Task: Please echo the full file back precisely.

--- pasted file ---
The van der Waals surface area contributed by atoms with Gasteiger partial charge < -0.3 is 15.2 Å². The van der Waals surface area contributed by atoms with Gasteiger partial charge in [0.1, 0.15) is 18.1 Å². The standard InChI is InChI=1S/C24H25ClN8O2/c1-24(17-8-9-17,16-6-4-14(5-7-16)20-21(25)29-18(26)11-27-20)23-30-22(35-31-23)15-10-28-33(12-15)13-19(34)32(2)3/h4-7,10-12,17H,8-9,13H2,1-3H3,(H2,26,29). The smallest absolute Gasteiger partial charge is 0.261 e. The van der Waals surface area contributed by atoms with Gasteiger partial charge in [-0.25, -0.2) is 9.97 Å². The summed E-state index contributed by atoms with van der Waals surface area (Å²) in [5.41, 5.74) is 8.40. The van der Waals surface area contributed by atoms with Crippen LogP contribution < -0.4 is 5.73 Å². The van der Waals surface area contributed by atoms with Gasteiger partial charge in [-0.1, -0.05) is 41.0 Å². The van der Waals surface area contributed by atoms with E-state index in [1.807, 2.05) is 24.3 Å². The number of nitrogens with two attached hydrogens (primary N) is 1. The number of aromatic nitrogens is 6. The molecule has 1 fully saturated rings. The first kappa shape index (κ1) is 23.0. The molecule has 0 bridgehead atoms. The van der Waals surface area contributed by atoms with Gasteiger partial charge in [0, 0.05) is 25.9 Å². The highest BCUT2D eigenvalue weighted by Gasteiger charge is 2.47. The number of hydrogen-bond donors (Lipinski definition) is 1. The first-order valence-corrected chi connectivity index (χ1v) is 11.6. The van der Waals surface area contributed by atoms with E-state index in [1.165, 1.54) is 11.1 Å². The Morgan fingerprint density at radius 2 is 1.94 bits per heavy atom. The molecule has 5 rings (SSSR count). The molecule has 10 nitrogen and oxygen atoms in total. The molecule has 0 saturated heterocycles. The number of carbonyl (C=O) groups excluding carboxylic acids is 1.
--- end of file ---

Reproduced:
The van der Waals surface area contributed by atoms with Gasteiger partial charge < -0.3 is 15.2 Å². The van der Waals surface area contributed by atoms with Gasteiger partial charge in [0.1, 0.15) is 18.1 Å². The standard InChI is InChI=1S/C24H25ClN8O2/c1-24(17-8-9-17,16-6-4-14(5-7-16)20-21(25)29-18(26)11-27-20)23-30-22(35-31-23)15-10-28-33(12-15)13-19(34)32(2)3/h4-7,10-12,17H,8-9,13H2,1-3H3,(H2,26,29). The smallest absolute Gasteiger partial charge is 0.261 e. The van der Waals surface area contributed by atoms with Gasteiger partial charge in [-0.25, -0.2) is 9.97 Å². The summed E-state index contributed by atoms with van der Waals surface area (Å²) in [5.41, 5.74) is 8.40. The van der Waals surface area contributed by atoms with Crippen LogP contribution < -0.4 is 5.73 Å². The van der Waals surface area contributed by atoms with Gasteiger partial charge in [-0.1, -0.05) is 41.0 Å². The van der Waals surface area contributed by atoms with E-state index in [1.807, 2.05) is 24.3 Å². The number of nitrogens with two attached hydrogens (primary N) is 1. The number of aromatic nitrogens is 6. The molecule has 1 fully saturated rings. The first kappa shape index (κ1) is 23.0. The molecule has 0 bridgehead atoms. The van der Waals surface area contributed by atoms with Gasteiger partial charge in [0, 0.05) is 25.9 Å². The highest BCUT2D eigenvalue weighted by Gasteiger charge is 2.47. The number of hydrogen-bond donors (Lipinski definition) is 1. The first-order valence-corrected chi connectivity index (χ1v) is 11.6. The van der Waals surface area contributed by atoms with E-state index in [1.165, 1.54) is 11.1 Å². The Morgan fingerprint density at radius 2 is 1.94 bits per heavy atom. The molecule has 5 rings (SSSR count). The molecule has 10 nitrogen and oxygen atoms in total. The molecule has 0 saturated heterocycles. The number of carbonyl (C=O) groups excluding carboxylic acids is 1.